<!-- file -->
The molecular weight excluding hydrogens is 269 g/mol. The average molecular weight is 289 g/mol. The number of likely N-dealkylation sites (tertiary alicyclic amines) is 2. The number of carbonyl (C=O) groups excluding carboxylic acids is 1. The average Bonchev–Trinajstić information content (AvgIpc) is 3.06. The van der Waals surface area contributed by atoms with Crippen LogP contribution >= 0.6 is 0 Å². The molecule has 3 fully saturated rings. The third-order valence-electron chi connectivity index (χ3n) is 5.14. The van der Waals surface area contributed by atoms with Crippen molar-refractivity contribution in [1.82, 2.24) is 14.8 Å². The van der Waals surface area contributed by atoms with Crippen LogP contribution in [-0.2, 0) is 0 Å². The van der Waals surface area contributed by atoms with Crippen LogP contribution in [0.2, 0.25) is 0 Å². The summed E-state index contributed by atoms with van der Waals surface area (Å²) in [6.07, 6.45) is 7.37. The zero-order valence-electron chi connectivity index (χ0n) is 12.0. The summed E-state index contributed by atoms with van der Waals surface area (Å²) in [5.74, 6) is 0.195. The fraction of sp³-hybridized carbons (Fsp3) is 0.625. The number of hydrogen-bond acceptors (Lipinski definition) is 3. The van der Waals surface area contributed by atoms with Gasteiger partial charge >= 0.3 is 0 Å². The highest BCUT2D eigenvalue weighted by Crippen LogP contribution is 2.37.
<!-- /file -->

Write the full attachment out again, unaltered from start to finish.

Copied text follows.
The molecular weight excluding hydrogens is 269 g/mol. The average molecular weight is 289 g/mol. The number of likely N-dealkylation sites (tertiary alicyclic amines) is 2. The number of carbonyl (C=O) groups excluding carboxylic acids is 1. The average Bonchev–Trinajstić information content (AvgIpc) is 3.06. The van der Waals surface area contributed by atoms with Crippen LogP contribution >= 0.6 is 0 Å². The molecule has 3 fully saturated rings. The third-order valence-electron chi connectivity index (χ3n) is 5.14. The van der Waals surface area contributed by atoms with Crippen molar-refractivity contribution in [1.82, 2.24) is 14.8 Å². The van der Waals surface area contributed by atoms with Crippen LogP contribution in [-0.2, 0) is 0 Å². The van der Waals surface area contributed by atoms with Crippen LogP contribution in [0.2, 0.25) is 0 Å². The summed E-state index contributed by atoms with van der Waals surface area (Å²) in [6.07, 6.45) is 7.37. The zero-order valence-electron chi connectivity index (χ0n) is 12.0. The summed E-state index contributed by atoms with van der Waals surface area (Å²) in [5.74, 6) is 0.195. The fraction of sp³-hybridized carbons (Fsp3) is 0.625. The number of hydrogen-bond acceptors (Lipinski definition) is 3. The van der Waals surface area contributed by atoms with Gasteiger partial charge >= 0.3 is 0 Å². The highest BCUT2D eigenvalue weighted by Crippen LogP contribution is 2.37.